Overall Honorable Mention: The life of a military doctor

February 10, 2012

No one hates Mondays as much as a physician in Afghanistan, who must end each Monday saluting fallen comrades as their coffins are prepared for the flight to the U.S. His story is not a plea for pity but a request for doctors on the homefront to support the troops and their families.

If you were lucky and had some time off, you had one too many beers on Sunday afternoon or you stayed up too late because the game went into overtime. The next morning when your alarm clock went off, you hit the snooze button a few extra times. When you finally made it into work, the charts were stacked up and the front-office staff was frantic because you're normally there 15 minutes before the first patient.

My situation is very different. I'm serving in Afghanistan as a military doctor. It's my second deployment here, following a deployment in Iraq. I'm in the intensive care unit (ICU) with colleagues who are nephrologists, rheumatologists, and pediatricians. But here we all function-often well outside of our comfort zones-as ICU and inpatient physicians. We work alongside our surgical brothers and sisters, the flight nurses and combat medics, and all too often, the military chaplains.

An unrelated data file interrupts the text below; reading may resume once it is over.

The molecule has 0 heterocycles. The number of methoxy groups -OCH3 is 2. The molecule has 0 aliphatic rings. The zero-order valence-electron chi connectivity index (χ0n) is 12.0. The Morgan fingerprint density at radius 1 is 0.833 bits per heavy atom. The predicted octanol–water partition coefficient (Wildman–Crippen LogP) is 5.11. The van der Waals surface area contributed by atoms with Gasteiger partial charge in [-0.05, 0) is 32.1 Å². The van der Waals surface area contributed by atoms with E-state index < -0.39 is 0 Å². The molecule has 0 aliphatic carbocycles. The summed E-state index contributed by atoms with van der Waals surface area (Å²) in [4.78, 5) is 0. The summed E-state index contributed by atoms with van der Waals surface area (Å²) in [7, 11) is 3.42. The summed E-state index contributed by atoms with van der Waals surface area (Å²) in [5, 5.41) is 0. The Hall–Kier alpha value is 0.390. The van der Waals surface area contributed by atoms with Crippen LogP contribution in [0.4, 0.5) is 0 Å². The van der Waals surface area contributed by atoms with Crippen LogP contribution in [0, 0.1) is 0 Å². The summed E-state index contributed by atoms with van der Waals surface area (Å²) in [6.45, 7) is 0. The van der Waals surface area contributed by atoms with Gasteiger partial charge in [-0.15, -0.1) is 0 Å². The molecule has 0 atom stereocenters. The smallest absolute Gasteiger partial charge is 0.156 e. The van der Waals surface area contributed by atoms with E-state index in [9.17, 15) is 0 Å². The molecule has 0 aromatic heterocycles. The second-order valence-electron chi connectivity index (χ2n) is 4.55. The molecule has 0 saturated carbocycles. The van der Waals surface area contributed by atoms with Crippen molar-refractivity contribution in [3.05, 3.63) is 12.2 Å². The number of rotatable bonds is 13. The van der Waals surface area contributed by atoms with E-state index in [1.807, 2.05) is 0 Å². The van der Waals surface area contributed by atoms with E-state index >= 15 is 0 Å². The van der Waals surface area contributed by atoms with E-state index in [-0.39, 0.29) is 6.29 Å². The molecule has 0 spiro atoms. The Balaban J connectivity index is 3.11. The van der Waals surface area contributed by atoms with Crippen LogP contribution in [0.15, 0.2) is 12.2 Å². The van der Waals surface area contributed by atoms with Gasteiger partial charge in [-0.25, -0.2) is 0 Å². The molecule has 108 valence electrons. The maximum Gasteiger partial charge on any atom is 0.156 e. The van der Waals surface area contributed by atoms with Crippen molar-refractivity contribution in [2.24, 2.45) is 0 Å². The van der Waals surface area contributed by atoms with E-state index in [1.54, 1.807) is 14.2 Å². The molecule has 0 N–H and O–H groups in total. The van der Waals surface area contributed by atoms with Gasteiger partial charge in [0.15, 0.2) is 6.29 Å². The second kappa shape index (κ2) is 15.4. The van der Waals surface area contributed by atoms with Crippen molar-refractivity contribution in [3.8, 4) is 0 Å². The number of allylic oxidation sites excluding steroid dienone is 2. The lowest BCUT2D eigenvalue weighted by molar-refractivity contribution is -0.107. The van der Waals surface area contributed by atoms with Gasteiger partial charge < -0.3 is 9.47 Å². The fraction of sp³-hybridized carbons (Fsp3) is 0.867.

WAR'S ULTIMATE VICTIMS

But back to Mondays. Why do I hate them? I haven't had a day off in 6 months, so it's not because it's the beginning of the work week. No, it's because every Monday night, my colleagues and I walk out of the climate-controlled environment of our combat hospital into the angry heat and remorseless dust, and over to Hangar 7 on the flight line. There we stand and salute as the names are read, the flags draped, the coffins lifted and carried, and the bodies stacked for the final flight home. Grown men-tough, tattooed men-cry.

I think about the people back home. Five thousand miles away, a mother or father or wife or husband or son or daughter will get a life-altering phone call. As cliché as it may sound, they'll know even before they pick up the phone. There will be something intangible, something about the time or the place that will alert them that this is the one phone call they should never have to answer. Some will scream, others will drop the phone, but most will stay silent. The price they claimed they were willing to pay has come due.